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Where to put hyphens

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After reading a draft of something by a colleague, I asked her how she decides when to use hyphens. She responded tartly: “Hyphens. You mean like in well-spoken, or half-assed? I’m not sure. I don’t care for them.” Personally, I’m a big fan of hyphens and sarcasm won’t deter me. Hyphens are different of course from dashes, which come in two flavors: en dashes and em dashes. The en dash (sometimes called the en rule) is the width of the letter n—longer than a hyphen but shorter than an em dash. The en dash is used to indicate ranges of numbers and to substitute for words like to or and (as in an east–west route). It’s also used many forms of joint action, such as a US–Canada negotiation or the mind–body problem. The em dash is the width of a letter m. It is used like parentheses or colons—to indicate an interruption, afterthought or elaboration—but while the parentheses are a soft whisper to the reader, the em dash is a hand waving for attention. The em dash can even be doubled to. . .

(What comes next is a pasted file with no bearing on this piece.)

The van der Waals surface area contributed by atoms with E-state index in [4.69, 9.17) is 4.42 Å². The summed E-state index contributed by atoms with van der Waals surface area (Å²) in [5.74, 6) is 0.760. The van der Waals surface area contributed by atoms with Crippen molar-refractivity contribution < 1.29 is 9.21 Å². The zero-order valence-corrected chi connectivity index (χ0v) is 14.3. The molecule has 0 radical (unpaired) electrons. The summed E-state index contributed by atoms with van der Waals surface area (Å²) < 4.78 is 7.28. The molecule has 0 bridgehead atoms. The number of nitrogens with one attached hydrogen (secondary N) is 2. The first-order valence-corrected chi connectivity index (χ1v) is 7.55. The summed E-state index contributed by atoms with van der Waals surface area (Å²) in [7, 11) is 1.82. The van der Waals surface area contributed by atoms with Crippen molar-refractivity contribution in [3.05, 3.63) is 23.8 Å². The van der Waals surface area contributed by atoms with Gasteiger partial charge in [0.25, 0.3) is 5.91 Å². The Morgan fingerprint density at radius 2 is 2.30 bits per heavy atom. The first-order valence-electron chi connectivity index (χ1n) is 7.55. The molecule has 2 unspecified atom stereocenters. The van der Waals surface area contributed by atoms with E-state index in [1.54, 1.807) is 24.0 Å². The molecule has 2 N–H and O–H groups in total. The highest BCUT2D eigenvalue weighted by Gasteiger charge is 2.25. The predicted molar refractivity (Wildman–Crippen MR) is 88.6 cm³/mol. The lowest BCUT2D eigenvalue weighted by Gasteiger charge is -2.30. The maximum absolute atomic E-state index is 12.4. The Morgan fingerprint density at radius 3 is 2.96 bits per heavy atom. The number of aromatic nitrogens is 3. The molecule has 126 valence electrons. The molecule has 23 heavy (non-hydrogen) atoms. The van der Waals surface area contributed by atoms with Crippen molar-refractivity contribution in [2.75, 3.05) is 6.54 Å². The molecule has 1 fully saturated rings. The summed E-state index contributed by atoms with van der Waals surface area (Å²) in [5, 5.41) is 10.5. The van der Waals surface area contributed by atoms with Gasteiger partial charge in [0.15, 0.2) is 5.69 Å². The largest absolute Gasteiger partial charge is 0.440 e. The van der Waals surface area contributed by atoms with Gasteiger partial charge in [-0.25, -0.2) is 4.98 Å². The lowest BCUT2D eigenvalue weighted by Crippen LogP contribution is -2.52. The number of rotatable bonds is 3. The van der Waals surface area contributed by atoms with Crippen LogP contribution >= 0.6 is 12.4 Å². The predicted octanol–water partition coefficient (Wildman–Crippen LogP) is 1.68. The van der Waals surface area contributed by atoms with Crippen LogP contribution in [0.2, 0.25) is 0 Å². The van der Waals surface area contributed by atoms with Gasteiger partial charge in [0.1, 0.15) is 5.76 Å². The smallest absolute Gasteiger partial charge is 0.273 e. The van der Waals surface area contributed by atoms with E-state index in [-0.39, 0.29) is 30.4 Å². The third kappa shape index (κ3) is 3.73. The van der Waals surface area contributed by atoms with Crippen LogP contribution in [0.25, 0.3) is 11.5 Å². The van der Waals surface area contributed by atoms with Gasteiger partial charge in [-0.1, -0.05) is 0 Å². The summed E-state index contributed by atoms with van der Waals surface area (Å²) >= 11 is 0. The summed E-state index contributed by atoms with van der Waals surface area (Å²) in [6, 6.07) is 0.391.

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News source: Linguistics – OUPblog

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